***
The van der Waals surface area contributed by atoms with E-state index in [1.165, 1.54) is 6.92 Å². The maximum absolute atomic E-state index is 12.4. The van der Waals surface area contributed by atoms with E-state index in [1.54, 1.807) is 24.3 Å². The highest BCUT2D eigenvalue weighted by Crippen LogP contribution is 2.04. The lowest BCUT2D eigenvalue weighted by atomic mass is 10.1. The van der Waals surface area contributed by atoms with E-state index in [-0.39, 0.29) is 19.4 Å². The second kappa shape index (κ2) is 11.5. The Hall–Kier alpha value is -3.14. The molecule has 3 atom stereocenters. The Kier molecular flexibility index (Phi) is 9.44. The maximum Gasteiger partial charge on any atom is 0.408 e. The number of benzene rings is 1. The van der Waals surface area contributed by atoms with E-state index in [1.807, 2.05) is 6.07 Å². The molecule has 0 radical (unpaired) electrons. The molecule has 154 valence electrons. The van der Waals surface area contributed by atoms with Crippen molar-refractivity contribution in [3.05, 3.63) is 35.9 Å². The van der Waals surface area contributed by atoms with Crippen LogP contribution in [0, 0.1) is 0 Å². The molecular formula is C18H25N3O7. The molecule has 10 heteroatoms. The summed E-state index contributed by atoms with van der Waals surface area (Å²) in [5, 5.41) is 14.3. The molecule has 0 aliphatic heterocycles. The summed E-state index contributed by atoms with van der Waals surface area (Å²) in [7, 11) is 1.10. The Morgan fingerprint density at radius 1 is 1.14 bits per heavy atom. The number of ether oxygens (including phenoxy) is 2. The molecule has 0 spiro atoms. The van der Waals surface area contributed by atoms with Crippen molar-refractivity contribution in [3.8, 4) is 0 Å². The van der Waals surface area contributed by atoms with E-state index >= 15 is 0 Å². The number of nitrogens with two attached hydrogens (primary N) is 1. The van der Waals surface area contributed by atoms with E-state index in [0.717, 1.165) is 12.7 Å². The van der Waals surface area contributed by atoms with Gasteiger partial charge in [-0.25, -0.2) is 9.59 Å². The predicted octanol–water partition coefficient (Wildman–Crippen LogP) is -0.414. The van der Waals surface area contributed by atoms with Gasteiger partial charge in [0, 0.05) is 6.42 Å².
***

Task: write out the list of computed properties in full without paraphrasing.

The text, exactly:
The van der Waals surface area contributed by atoms with E-state index in [1.165, 1.54) is 6.92 Å². The maximum absolute atomic E-state index is 12.4. The van der Waals surface area contributed by atoms with E-state index in [1.54, 1.807) is 24.3 Å². The highest BCUT2D eigenvalue weighted by Crippen LogP contribution is 2.04. The lowest BCUT2D eigenvalue weighted by atomic mass is 10.1. The van der Waals surface area contributed by atoms with E-state index in [-0.39, 0.29) is 19.4 Å². The second kappa shape index (κ2) is 11.5. The Hall–Kier alpha value is -3.14. The molecule has 3 atom stereocenters. The Kier molecular flexibility index (Phi) is 9.44. The maximum Gasteiger partial charge on any atom is 0.408 e. The number of benzene rings is 1. The van der Waals surface area contributed by atoms with E-state index in [1.807, 2.05) is 6.07 Å². The molecule has 0 radical (unpaired) electrons. The molecule has 154 valence electrons. The van der Waals surface area contributed by atoms with Crippen molar-refractivity contribution in [3.05, 3.63) is 35.9 Å². The van der Waals surface area contributed by atoms with Crippen LogP contribution in [0, 0.1) is 0 Å². The molecular formula is C18H25N3O7. The molecule has 10 heteroatoms. The summed E-state index contributed by atoms with van der Waals surface area (Å²) in [5, 5.41) is 14.3. The molecule has 0 aliphatic heterocycles. The summed E-state index contributed by atoms with van der Waals surface area (Å²) in [7, 11) is 1.10. The Morgan fingerprint density at radius 1 is 1.14 bits per heavy atom. The number of ether oxygens (including phenoxy) is 2. The molecule has 0 spiro atoms. The van der Waals surface area contributed by atoms with Crippen molar-refractivity contribution in [3.8, 4) is 0 Å². The van der Waals surface area contributed by atoms with E-state index >= 15 is 0 Å². The number of nitrogens with two attached hydrogens (primary N) is 1. The van der Waals surface area contributed by atoms with E-state index in [0.717, 1.165) is 12.7 Å². The van der Waals surface area contributed by atoms with Gasteiger partial charge in [-0.25, -0.2) is 9.59 Å². The predicted octanol–water partition coefficient (Wildman–Crippen LogP) is -0.414. The van der Waals surface area contributed by atoms with Gasteiger partial charge in [0, 0.05) is 6.42 Å².